Staff Publications

Staff Publications

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    'Staff publications' is the digital repository of Wageningen University & Research

    'Staff publications' contains references to publications authored by Wageningen University staff from 1976 onward.

    Publications authored by the staff of the Research Institutes are available from 1995 onwards.

    Full text documents are added when available. The database is updated daily and currently holds about 240,000 items, of which 72,000 in open access.

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Record number 371858
Title Timing of breeding and reproductive output in two Black-tailed Godwit Limosa limosa populations in The Netherlands
Author(s) Roodbergen, M.; Klok, C.
Source Ardea 96 (2008)2. - ISSN 0373-2266 - p. 219 - 232.
Department(s) Centre for Ecosystem Studies
Publication type Refereed Article in a scientific journal
Publication year 2008
Keyword(s) lapwing vanellus-vanellus - tern sterna-hirundo - parental quality - egg size - agricultural grassland - tringa-totanus - meadow birds - laying date - success - survival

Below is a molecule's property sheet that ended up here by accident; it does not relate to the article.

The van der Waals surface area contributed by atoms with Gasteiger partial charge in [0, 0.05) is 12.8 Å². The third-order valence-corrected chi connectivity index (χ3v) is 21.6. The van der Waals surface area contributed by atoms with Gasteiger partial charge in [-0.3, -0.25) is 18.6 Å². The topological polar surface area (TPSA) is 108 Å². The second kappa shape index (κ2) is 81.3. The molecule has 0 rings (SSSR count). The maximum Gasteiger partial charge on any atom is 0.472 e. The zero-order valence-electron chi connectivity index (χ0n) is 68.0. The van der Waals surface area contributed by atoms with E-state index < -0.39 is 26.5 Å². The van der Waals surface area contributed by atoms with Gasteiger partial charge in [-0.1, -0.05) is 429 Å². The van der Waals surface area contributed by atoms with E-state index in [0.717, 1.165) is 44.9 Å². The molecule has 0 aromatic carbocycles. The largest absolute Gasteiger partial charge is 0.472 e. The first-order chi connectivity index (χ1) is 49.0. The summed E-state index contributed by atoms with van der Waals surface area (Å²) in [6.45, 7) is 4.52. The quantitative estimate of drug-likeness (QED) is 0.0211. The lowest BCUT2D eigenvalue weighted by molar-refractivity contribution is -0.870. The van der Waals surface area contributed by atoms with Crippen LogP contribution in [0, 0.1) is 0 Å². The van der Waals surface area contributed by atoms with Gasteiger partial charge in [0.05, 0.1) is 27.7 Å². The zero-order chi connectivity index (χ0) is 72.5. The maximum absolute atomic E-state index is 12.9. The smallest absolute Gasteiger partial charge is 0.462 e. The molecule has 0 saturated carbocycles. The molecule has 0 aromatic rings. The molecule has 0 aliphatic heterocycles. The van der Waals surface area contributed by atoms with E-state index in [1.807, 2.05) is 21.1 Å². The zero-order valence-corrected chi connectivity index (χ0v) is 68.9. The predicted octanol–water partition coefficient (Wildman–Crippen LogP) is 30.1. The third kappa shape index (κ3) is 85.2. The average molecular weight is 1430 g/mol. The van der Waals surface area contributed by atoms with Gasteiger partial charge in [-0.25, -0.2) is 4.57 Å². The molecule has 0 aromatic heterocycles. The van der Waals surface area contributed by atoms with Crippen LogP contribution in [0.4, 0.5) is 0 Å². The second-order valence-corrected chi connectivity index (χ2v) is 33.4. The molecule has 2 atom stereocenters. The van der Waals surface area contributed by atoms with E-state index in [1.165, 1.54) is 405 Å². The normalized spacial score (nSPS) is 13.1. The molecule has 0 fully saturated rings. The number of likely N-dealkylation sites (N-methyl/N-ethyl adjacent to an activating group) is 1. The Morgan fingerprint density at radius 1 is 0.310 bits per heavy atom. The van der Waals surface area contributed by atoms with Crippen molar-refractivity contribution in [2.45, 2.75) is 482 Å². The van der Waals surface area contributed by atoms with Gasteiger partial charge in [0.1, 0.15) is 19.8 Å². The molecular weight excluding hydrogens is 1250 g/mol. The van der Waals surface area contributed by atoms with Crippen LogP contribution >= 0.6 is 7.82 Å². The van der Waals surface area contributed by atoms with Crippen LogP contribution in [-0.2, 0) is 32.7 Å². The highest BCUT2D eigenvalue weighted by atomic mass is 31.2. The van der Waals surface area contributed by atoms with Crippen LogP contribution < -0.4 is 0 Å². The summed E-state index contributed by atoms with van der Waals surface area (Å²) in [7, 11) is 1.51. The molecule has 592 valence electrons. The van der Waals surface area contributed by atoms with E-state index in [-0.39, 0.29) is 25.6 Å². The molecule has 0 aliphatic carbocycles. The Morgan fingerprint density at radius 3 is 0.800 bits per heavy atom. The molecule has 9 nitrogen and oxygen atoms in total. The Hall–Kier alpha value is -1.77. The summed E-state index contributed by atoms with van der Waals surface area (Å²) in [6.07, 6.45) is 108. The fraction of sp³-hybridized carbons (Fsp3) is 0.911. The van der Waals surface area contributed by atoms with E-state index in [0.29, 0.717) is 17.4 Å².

Abstract To get a better understanding of the current population decline of Black-tailed Godwits in The Netherlands, we determined reproductive parameters in two Dutch breeding populations over the period 2002¿2005 and investigated the relationship between reproductive output and timing of breeding. Annual median laying dates ranged from 14 to 25 April, and median hatching dates from 11 to 28 May. Sites differed in laying dates but not in hatching dates. Daily survival rate of nests was positively correlated to nest age and was affected by year and by the interaction of year and site, but not by laying date. The number of eggs hatching per successful nest also did not depend on laying date. Maximum chick survival (maximum estimate of the number of chicks fledged divided by the number of chicks hatched from the nest) and the probability of raising at least one chick to fledging declined significantly with hatching date, resulting in a decline of reproductive output with laying date. Minimum chick survival correlated negatively with cumulative minimum temperature during the first week after hatching. Duration of rainfall during the chick raising period did not affect chick survival. Our estimates of reproductive output were lower than found in previous studies, and in most years reproductive output was too low to compensate for adult and juvenile mortality. Five possible proximate causes for the seasonal decline in chick survival are discussed: parental quality, weather conditions, food availability, predation pressure and mowing of the grassland habitat.
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